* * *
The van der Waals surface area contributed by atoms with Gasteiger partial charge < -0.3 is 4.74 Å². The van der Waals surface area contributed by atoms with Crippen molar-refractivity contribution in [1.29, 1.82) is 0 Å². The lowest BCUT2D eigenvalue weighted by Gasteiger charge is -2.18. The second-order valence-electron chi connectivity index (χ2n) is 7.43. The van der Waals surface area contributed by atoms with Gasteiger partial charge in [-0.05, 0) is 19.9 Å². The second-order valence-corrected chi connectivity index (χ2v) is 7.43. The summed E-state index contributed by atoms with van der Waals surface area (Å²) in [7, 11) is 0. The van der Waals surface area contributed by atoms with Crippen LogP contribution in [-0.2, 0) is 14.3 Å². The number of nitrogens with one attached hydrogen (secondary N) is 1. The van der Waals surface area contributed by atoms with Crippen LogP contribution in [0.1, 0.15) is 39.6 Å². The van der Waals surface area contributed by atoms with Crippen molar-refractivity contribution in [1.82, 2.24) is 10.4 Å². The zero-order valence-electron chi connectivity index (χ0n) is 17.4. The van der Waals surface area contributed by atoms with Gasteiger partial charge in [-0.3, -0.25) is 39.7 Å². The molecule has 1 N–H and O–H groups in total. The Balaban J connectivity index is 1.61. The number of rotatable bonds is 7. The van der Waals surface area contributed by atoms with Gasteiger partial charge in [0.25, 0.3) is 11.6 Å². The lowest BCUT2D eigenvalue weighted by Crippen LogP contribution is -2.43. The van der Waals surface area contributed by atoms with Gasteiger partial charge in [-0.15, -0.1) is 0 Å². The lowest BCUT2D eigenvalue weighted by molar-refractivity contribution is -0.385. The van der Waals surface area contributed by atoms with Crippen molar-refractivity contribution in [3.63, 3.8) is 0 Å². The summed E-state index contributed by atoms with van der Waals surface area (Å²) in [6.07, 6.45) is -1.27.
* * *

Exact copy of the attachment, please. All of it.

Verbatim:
The van der Waals surface area contributed by atoms with Gasteiger partial charge < -0.3 is 4.74 Å². The van der Waals surface area contributed by atoms with Crippen molar-refractivity contribution in [1.29, 1.82) is 0 Å². The lowest BCUT2D eigenvalue weighted by Gasteiger charge is -2.18. The second-order valence-electron chi connectivity index (χ2n) is 7.43. The van der Waals surface area contributed by atoms with Gasteiger partial charge in [-0.05, 0) is 19.9 Å². The second-order valence-corrected chi connectivity index (χ2v) is 7.43. The summed E-state index contributed by atoms with van der Waals surface area (Å²) in [7, 11) is 0. The van der Waals surface area contributed by atoms with Crippen LogP contribution in [-0.2, 0) is 14.3 Å². The number of nitrogens with one attached hydrogen (secondary N) is 1. The van der Waals surface area contributed by atoms with Crippen LogP contribution in [0.1, 0.15) is 39.6 Å². The van der Waals surface area contributed by atoms with Crippen molar-refractivity contribution in [1.82, 2.24) is 10.4 Å². The zero-order valence-electron chi connectivity index (χ0n) is 17.4. The van der Waals surface area contributed by atoms with Gasteiger partial charge in [-0.3, -0.25) is 39.7 Å². The molecule has 1 N–H and O–H groups in total. The Balaban J connectivity index is 1.61. The number of rotatable bonds is 7. The van der Waals surface area contributed by atoms with Gasteiger partial charge in [0.25, 0.3) is 11.6 Å². The lowest BCUT2D eigenvalue weighted by Crippen LogP contribution is -2.43. The van der Waals surface area contributed by atoms with Gasteiger partial charge in [-0.15, -0.1) is 0 Å². The lowest BCUT2D eigenvalue weighted by molar-refractivity contribution is -0.385. The van der Waals surface area contributed by atoms with Crippen molar-refractivity contribution in [3.63, 3.8) is 0 Å². The summed E-state index contributed by atoms with van der Waals surface area (Å²) in [6.07, 6.45) is -1.27.